Environmental Enlightenment #95
By Ami Adini -
Reissued January 12, 2017

This is a SHORT, LIGHT and SIMPLE newsletter. Its purpose is to rekindle in the initiated terminology they have once learned, and enlighten the uninitiated on terms they may have heard but never known the meaning of.

Waste Management Practices in Drycleaning Operations

(The information in this newsletter has been gleaned from an EPA sponsored site http://www.drycleancoalition.org and enhanced with images.)

This info-letter is one of a series on drycleaning operations, their impact on the environment and hurdles they pose in real estate transactions. Search here for more.


Contaminant Source Areas – Where to Sample

Based on data collected from contamination assessments performed at 150 drycleaning sites in Florida, the drycleaning machine was the most common contaminant source area at drycleaning sites.

Discharges of solvent and solvent-contaminated wastes are associated with solvent transfer, solvent storage, and machine operation and maintenance.

Historically, solvent has been added to drycleaning machines through the door of the machine (front of the machine) or through the button trap door, located at the back of the machine. Solvent discharges were related to overfilling the machine, leaking door gaskets, cleaning out the button trap, replacing seals on the solvent pump, changing filters, distillation cleanout, and equipment failures.

A bucket used to collect separator water was normally located behind the drycleaning machine.

In cases where the bucket was not emptied on a regular basis, the separator water would overflow to the facility floor. This has been a common occurrence at drycleaning facilities. There have been cases where the separator water bucket has fallen or been knocked over, releasing separator water to the facility floor.

If drycleaning is no longer performed at the facility and the former locations of the drycleaning equipment in the building are unknown, look for cut off lag bolts protruding from the concrete floor slab. The machines were anchored to the floor with these bolts.

Sometimes the bolts have been removed and their former locations are marked by concrete or mortar patches. Sometimes the floor in a former drycleaning facility is covered with carpet or floor tile and the former location of the drycleaning machine is unknown.

As a general rule, in strip shopping centers, the drycleaning machine was most often, though not always, located in the rear portion of the drycleaning facility.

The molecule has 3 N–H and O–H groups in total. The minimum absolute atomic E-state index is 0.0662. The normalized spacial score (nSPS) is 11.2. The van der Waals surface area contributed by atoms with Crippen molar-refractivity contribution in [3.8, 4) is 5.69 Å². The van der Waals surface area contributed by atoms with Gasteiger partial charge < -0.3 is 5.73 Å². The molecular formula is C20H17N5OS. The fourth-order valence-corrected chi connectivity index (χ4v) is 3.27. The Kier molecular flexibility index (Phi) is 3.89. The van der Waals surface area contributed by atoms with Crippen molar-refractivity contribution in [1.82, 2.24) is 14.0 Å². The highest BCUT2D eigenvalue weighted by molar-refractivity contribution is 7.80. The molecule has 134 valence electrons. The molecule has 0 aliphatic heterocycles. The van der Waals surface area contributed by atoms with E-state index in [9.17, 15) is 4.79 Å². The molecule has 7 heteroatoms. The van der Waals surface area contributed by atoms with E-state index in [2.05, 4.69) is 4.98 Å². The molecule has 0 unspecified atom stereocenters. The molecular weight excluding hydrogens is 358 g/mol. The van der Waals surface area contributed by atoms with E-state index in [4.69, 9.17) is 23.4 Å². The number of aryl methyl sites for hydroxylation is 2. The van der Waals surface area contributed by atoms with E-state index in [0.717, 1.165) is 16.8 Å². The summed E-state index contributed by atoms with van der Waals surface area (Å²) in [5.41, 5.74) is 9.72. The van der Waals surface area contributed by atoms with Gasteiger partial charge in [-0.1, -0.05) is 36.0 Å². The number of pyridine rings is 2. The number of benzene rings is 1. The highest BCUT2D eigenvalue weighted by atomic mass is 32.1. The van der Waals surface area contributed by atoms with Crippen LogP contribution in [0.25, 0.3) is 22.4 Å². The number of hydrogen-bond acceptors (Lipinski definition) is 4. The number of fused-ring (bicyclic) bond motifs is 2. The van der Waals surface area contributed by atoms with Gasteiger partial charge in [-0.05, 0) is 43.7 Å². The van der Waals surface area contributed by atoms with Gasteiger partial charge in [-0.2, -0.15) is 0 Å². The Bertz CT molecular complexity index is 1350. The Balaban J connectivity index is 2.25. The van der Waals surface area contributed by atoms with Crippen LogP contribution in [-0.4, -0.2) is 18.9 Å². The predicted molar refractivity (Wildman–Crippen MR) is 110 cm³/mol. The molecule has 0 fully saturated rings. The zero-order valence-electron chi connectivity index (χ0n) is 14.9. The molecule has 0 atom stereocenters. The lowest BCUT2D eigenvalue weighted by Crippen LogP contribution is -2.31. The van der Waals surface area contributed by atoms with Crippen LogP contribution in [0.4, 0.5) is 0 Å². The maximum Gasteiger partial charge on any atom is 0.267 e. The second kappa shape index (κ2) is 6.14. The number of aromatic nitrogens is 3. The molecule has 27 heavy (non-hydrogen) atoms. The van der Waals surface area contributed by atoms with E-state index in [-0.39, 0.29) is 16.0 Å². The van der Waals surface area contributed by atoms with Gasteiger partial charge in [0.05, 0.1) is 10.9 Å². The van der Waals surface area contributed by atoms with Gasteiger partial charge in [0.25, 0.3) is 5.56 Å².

If feasible, sampling should be conducted beneath the facility floor slab at both the front and back of the drycleaning machine.

Look for discolored and/or peeling floor tiles near the solvent use, solvent storage and waste storage areas.

If expansion joints or cracks (pathways for solvent and solvent waste migration) in the floor slab are located near the drycleaning machine, sampling should be focused in these areas.

In transfer and vented dry-to-dry operations, collect samples at locations of the vents for the tumblers (dryers).

You can find past issues of our "Environmental Enlightenment" at amiadini.com Wealth of information about environmental site assessments in the real estate transactions and issues concerning assessment and cleanup of contamination in the subsurface soil and groundwater.

Call me if you have any questions. There are no obligations.

Ami Adini Environmental Services, Inc.
Environmental Consultants & General Engineering Contractors
California Lic. #1009513 A B HAZ ASB
818-824-8102; mail@amiadini.com
www.amiadini.com

Ami Adini is a veteran environmental practitioner with over 40 years of experience. He carries a Bachelor of Science degree (B.Sc.) in Mechanical Engineering including academic credits in Nuclear and Chemical Engineering and postgraduate education in these fields. His career includes design and construction of nuclear plant facilities, chemical processing plants and hazardous wastewater treatment systems. He is a former California Registered Environmental Assessor Levels I & II in the 1988-2012 registry that certified environmental professionals in the assessment and remediation of environmentally impacted land, and a Registered Environmental Professional (REP) since 1989 with the National Registry of Environmental Professionals (NREP). He is a California Business & Professions Code Qualifying Responsible Managing Officer (RMO) in the General Engineering Contractor classification with Hazardous Substance Removal and Asbestos certifications, and president of AMI ADINI ENVIRONMENTAL SERVICES, INC. (AAES), a general engineering contractor and consulting firm specializing in environmental site assessments, rehabilitation of contaminated sites and removal of environmental risks from real-estate transactions. (Contact Ami for a complete resume.) AAES provides practical solutions to environmental concerns using the highest standards of ethics and integrity while providing its clients with maximum return on their investments.